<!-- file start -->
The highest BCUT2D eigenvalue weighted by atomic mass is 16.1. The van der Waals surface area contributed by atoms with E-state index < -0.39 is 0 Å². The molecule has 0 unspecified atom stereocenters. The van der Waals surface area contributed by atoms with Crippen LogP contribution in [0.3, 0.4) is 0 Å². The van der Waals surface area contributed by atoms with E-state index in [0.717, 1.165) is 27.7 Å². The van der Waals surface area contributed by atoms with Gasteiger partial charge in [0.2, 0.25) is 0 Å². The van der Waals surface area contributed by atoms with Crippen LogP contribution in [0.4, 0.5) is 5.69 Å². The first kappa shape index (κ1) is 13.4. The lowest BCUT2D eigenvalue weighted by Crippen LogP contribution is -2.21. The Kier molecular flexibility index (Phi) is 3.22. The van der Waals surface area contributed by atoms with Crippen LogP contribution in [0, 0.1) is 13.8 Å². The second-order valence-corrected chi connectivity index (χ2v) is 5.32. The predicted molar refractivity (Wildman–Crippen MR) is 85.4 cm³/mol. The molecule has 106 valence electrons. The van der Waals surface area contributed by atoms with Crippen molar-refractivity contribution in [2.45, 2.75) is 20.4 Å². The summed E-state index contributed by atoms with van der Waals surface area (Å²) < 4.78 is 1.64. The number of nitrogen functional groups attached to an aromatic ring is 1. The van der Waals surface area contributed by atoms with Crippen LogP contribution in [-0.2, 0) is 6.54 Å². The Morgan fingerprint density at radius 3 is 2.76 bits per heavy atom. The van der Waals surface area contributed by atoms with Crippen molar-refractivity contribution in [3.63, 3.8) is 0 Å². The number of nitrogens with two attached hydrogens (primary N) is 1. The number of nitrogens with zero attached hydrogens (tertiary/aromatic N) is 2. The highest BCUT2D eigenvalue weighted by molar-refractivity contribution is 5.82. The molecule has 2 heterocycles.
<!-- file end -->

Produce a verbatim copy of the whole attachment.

The highest BCUT2D eigenvalue weighted by atomic mass is 16.1. The van der Waals surface area contributed by atoms with E-state index < -0.39 is 0 Å². The molecule has 0 unspecified atom stereocenters. The van der Waals surface area contributed by atoms with Crippen LogP contribution in [0.3, 0.4) is 0 Å². The van der Waals surface area contributed by atoms with E-state index in [0.717, 1.165) is 27.7 Å². The van der Waals surface area contributed by atoms with Gasteiger partial charge in [0.2, 0.25) is 0 Å². The van der Waals surface area contributed by atoms with Crippen LogP contribution in [0.4, 0.5) is 5.69 Å². The first kappa shape index (κ1) is 13.4. The lowest BCUT2D eigenvalue weighted by Crippen LogP contribution is -2.21. The Kier molecular flexibility index (Phi) is 3.22. The van der Waals surface area contributed by atoms with Crippen LogP contribution in [0, 0.1) is 13.8 Å². The second-order valence-corrected chi connectivity index (χ2v) is 5.32. The predicted molar refractivity (Wildman–Crippen MR) is 85.4 cm³/mol. The molecule has 106 valence electrons. The van der Waals surface area contributed by atoms with Crippen molar-refractivity contribution in [2.45, 2.75) is 20.4 Å². The summed E-state index contributed by atoms with van der Waals surface area (Å²) < 4.78 is 1.64. The number of nitrogen functional groups attached to an aromatic ring is 1. The van der Waals surface area contributed by atoms with Crippen LogP contribution in [-0.2, 0) is 6.54 Å². The Morgan fingerprint density at radius 3 is 2.76 bits per heavy atom. The van der Waals surface area contributed by atoms with Crippen molar-refractivity contribution in [3.63, 3.8) is 0 Å². The number of nitrogens with two attached hydrogens (primary N) is 1. The number of nitrogens with zero attached hydrogens (tertiary/aromatic N) is 2. The highest BCUT2D eigenvalue weighted by molar-refractivity contribution is 5.82. The molecule has 2 heterocycles.